In it, the "Treasure Island" author says that most fiction from his era bored him
NEW YORK (AP) — Robert Louis Stevenson is the author of “Treasure Island” and “Dr. Jekyll and Mr. Hyde,” some of the most thrilling stories in literary history. But in a newly discovered essay, he says he was often bored by the fiction of his day.
“In the trash that I have no doubt you generally read, a vast number of people will probably get shot and stabbed and drowned; and you have only a very slight excitement for your money,” Stevenson wrote.
“But if you want to know what a murder really is – to have a murder brought right home to you – you must read of one in the writings of a great writer. Read `Macbeth,’ for example, or still better, get someone to read it aloud to you; and I think I can promise you what people call a `sensation.’”
Stevenson’s criticisms appear in a brief, long-lost essay published Friday in The Strand Magazine, a quarterly based in Birmingham, Mich. that has published obscure texts by Mark Twain, Graham Greene and other famous authors.
Apparently part of a larger work, the piece is titled “Books and Reading. No 2. How books have to be written.” The Strand managing editor Andrew Gulli said that essay “No. 1″ was auctioned off in 1914, 20 years after the author’s death, and never seen again. No. 2 turned up recently at a location very far from Stevenson’s native Scotland – the library at Syracuse University.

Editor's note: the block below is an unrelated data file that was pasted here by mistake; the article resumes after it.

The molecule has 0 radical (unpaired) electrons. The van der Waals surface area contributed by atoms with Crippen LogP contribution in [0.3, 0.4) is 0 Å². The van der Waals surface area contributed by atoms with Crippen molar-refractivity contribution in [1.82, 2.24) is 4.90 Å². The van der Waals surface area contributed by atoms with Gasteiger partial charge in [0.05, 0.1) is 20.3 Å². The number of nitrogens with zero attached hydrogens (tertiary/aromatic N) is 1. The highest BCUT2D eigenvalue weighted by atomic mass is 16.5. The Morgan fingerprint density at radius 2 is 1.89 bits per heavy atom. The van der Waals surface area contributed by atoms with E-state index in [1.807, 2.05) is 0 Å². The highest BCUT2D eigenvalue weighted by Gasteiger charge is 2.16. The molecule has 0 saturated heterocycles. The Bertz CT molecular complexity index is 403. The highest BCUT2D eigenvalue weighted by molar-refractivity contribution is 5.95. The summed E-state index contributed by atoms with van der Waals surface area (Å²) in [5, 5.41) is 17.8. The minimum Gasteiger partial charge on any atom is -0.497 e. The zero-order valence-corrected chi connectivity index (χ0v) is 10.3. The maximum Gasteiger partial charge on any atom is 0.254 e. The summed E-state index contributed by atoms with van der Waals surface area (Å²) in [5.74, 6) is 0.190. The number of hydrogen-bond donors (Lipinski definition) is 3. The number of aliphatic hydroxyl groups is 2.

“There are several guesses as to who it was meant for and why it was not published,” Gulli said during a recent interview. “One guess is that it was sent to his stepson Sam or it could have been prepared for a young adult magazine called Young Folks but it was never published in that magazine.”
Stevenson devotes most of the essay to the art of capturing or even simulating reality on paper, a puzzle that Virginia Woolf and other 20th century modernists would attempt to solve. He notes that storytelling almost inevitably makes life seem more awful, more wonderful or more heroic. The writer leaves “all the dullness out.”
“Suppose you were to be asked to write a complete account of a day at school. You would probably begin by saying you rose at a certain hour, dressed and came down to morning school. You would not think of telling how many buttons you had to fasten, nor how long you took to make a parting, nor how many steps you descended,” Stevenson writes.
“The youngest boy would have too much of what we call `literary tact’ to do that. Such a quantity of twaddling detail would simply bore the reader’s head off.”
Gulli believes that the essay was written around 1881, when Stevenson was in his early 30s. He was likely working on “Treasure Island,” published in 1883 and the book which gave us the dastardly Long John Silver, and he counted pirates among those presented falsely in fiction. “The famous buccaneers,” as Stevenson called them, were not chivalrous adventurers, but “lubbers and swabs, and downright dunces.”
“If you read a true account of these rogues you would be thunderstruck. Again and again they try to cross the Atlantic – what hundreds of decent, respectable merchant skippers do successfully every month – and again and again they lose their way, cannot find the trade-winds, and, from sheer block-headedness, suffer the last extremities of thirst and hunger,” he writes.
“All this sort of matter, the pirate story people quietly leave out; because … it would not go down with the reader.”
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